For undergraduate nursing students virtual simulation tools, such as i-Human Patients, can now include a more complete and immersive client encounter. These can include history-taking and recognizing and analyzing cues followed by prioritizing hypotheses, taking action and evaluating actions. For graduate-level nursing students, new virtual clinical simulation can include history taking and physical exam, building and ranking differential diagnoses, responding to feedback on differential diagnoses, ordering tests, and diagnosing.
As technology has improved, the level of client detail that virtual clinical simulation tools like i-Human Patients now exhibit can create an increasingly lifelike experience. i-Human Patients offers consistent feedback to students, allowing them to do simulation work independently, saving time for busy faculty while keeping students engaged.
For faculty, i-Human Patients is also an assessment and analytics tool; providing objective, consistent assessment of students’ clinical judgement, and providing individual and cohort-level data to assess performance and competence levels.
Cognitive vs. Psychomotor Clinical Simulation: A Choice?
Manikin-based simulation is still the gold standard for psychomotor-based simulated learning. Many faculty and administrators employing simulation labs have also come to appreciate that psychomotor simulation is also most impactful when students have mastered the cognitive tasks first.
Use of cognitive virtual client simulations will efficiently help your students to learn how to:
- Perform client medical health record/chart review
- Communicate efficiently with client and family members
- Complete client assessment
- Identify client problems
- Prioritize hypotheses
- Select appropriate nursing actions
- Evaluate client outcomes
Nurse educators will continue to use manikin-simulators, standardized clients, and clinical faculty, but perhaps on a more limited basis at least partially because students will be more cognitively prepared for those encounters.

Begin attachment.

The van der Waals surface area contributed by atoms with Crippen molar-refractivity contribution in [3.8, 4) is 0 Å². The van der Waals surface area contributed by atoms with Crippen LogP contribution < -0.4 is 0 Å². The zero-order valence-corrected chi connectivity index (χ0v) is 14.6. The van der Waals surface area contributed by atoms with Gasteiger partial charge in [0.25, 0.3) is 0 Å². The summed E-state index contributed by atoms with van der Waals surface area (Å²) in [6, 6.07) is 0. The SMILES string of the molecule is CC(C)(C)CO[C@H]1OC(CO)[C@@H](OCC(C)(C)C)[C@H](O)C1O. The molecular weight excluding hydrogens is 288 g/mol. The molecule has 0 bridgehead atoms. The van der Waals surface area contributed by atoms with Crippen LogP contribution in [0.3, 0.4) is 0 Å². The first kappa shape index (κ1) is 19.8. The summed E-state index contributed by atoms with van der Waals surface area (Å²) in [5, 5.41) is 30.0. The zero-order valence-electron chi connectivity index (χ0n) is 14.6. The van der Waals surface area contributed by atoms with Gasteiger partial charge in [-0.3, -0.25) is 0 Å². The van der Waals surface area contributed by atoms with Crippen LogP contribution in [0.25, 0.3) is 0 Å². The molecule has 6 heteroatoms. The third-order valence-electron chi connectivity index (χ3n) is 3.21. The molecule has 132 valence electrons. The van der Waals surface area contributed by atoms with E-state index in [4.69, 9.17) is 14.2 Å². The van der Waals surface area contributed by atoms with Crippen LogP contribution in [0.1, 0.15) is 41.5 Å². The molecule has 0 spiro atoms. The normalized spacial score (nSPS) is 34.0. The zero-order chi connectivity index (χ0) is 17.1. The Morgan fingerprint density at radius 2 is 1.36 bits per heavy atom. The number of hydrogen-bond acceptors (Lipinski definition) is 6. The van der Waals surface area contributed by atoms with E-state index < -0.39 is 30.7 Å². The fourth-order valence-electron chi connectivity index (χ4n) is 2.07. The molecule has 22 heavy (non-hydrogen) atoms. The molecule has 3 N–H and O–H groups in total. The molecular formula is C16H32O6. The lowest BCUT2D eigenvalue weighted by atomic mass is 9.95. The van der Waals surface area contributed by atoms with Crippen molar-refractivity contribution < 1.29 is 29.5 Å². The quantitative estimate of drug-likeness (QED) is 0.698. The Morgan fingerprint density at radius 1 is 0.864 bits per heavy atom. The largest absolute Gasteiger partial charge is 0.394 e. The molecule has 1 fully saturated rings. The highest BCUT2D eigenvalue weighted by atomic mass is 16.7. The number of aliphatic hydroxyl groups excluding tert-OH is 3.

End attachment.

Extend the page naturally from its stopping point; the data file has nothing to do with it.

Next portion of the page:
Used in conjunction, the latest in cognitive and psychomotor simulation assists in the development of competency and confidence in the nursing student by exposing them to different client encounters. Thus they will be better prepared when they interact with live clients, which is the desired outcome for you and your students.
- Resuscitation Annie: https://www.cprconsultants.com/the-history-of-resuscitation-annie/
- A brief history of the development of mannequin simulators for clinical education and training, J B Cooper, V R Taqueti, BMJ Quality and Safety, https://qualitysafety.bmj.com/content/13/suppl_1/i11
- Validating the Use of High-Fidelity Simulation as a Clinical Adjunct in Undergraduate Nursing Education, Headstream-Pehl S. and Kunce-Collins, D, Journal of Healthcare Communications ISSN 2472-1654 2017 Vol. 2 No. 3: 24, http://healthcare-communications.imedpub.com/validating-the-use-of-highfidelity-simulation-as-a-clinical-adjunct-in-undergraduate-nursing-education.pdf